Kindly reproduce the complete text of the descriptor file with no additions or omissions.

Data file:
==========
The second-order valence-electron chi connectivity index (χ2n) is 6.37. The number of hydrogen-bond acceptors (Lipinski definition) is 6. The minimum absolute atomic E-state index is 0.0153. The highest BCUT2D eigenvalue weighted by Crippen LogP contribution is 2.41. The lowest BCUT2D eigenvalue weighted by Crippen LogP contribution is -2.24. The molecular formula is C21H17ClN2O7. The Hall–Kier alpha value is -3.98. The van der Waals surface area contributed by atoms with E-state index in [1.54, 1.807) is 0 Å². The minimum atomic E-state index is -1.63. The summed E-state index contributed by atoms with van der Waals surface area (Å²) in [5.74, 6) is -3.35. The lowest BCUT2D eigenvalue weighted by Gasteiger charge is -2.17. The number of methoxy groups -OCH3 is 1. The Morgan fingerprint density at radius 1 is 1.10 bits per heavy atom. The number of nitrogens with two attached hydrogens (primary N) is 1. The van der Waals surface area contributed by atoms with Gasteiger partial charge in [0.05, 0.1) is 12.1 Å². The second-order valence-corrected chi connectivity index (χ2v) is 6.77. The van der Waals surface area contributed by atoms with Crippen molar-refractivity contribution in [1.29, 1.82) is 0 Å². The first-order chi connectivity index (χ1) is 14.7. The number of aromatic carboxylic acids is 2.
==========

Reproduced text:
The second-order valence-electron chi connectivity index (χ2n) is 6.37. The number of hydrogen-bond acceptors (Lipinski definition) is 6. The minimum absolute atomic E-state index is 0.0153. The highest BCUT2D eigenvalue weighted by Crippen LogP contribution is 2.41. The lowest BCUT2D eigenvalue weighted by Crippen LogP contribution is -2.24. The molecular formula is C21H17ClN2O7. The Hall–Kier alpha value is -3.98. The van der Waals surface area contributed by atoms with E-state index in [1.54, 1.807) is 0 Å². The minimum atomic E-state index is -1.63. The summed E-state index contributed by atoms with van der Waals surface area (Å²) in [5.74, 6) is -3.35. The lowest BCUT2D eigenvalue weighted by Gasteiger charge is -2.17. The number of methoxy groups -OCH3 is 1. The Morgan fingerprint density at radius 1 is 1.10 bits per heavy atom. The number of nitrogens with two attached hydrogens (primary N) is 1. The van der Waals surface area contributed by atoms with Gasteiger partial charge in [0.05, 0.1) is 12.1 Å². The second-order valence-corrected chi connectivity index (χ2v) is 6.77. The van der Waals surface area contributed by atoms with Crippen molar-refractivity contribution in [1.29, 1.82) is 0 Å². The first-order chi connectivity index (χ1) is 14.7. The number of aromatic carboxylic acids is 2.